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Yamaha YZF-R7

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Yamaha YZF-R7
Also calledYamaha R7
Yamaha OW-02
PredecessorYamaha YZF750
ClassSport bike (homologation special)
Engine749 cc (45.7 cu in) liquid-cooled 4-stroke 20-valve DOHC inline-4
Bore / stroke72.0 mm × 46.0 mm (2.83 in × 1.81 in)
Compression ratio11.4:1
Top speed262 km/h (163 mph)[1]
Power79 kW (106 hp) @ 11,000 rpm[2]
Torque72 N⋅m (53 lbf⋅ft) @ 8,000 rpm[2]
Transmission6-speed constant mesh
SuspensionFront: 43 mm Öhlins inverted telescopic forks, preload, compression and rebound damping adjustable
Rear: Öhlins piggy-back, preload, compression and rebound damping adjustable
BrakesFront: Dual hydraulic disc with 4-piston
Rear: Single disc with dual hydraulic piston caliper.
TiresFront: 120/70ZR17
Rear: 180/55ZR17
Wheelbase1,400 mm (55 in)
DimensionsL: 2,060 mm (81 in)
W: 720 mm (28 in)
Seat height840 mm (33 in)
Weight189 kg (416 lb)[3][1] (dry)
Fuel capacity23 L; 5.0 imp gal (6 US gal)

The Yamaha YZF-R7 or OW-02 (often referred to simply as the R7) is a race homologation motorcycle made by Yamaha in limited production run of only 500 units worldwide. It was designed to compete in the Superbike World Championship and Suzuka 8 Hours endurance races.

It has a 749 cc (45.7 cu in), DOHC 20-valve (5 valves per cylinder) inline-four engine producing 79 kW (106 hp).[1] Yamaha also produced two race kits for the R7, topping 101 kW (135 hp) when the other, unused bank of fuel injectors is activated. A pipe and ECU update were also made.[4][2]

The R7 was built for racing 'out of the box', implied by the chassis, which was derived from information and geometry from the YZR500 machines of the period. It has Öhlins suspension components and titanium valves, titanium conrods, a shortened Deltabox II frame and dry weight of 189 kg (416 lb).[3][1][4]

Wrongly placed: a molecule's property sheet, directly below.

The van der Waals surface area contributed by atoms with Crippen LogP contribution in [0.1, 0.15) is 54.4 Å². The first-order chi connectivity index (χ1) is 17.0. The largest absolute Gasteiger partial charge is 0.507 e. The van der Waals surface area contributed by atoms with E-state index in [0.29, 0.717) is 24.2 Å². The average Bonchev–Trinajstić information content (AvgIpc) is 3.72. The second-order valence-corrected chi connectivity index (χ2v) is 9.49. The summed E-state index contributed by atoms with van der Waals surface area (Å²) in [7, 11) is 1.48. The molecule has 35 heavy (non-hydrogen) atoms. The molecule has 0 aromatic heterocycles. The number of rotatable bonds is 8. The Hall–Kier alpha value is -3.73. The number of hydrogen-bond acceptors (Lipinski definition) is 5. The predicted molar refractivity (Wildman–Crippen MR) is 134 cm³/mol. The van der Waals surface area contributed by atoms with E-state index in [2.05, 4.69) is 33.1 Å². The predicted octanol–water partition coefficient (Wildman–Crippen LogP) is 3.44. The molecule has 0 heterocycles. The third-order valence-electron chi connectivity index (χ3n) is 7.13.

Super Streetbikes magazine ranked the R7 eighth in its list, "The 10 Most Exotic Bikes Ever", due to its extraordinary price, "top-spec Öhlins race suspension and running gear", and that the bike, "looked utterly amazing: genuine two-wheeled sex", but said it was ironic that in spite of being the "most exotic R-series bike ever", it "actually turned out to be a bit of a lemon".[5] The problem was that the bike as sold was hobbled, at only 100 hp, and that small teams could not afford the "thousands of dollars" of racing upgrades necessary to make the R7 competitive, and when they did, "the crankshafts failed".[5] For the sake of simplicity and cost savings, Yamaha had chosen to detune the engines for bikes imported into all countries to meet the German market's maximum horsepower regulation, partially because whatever level it was detuned to was irrelevant, given that virtually every buyer intended to modify the bike from street-legal form in order to race.[3] One such modification, popular with club racers, was to adapt the frame mounts of the R7 to accept an engine from the Yamaha YZF-R1, which was unofficially named the R71. UK based Harris Performance Products made a bespoke R71 frame that only sold in small numbers.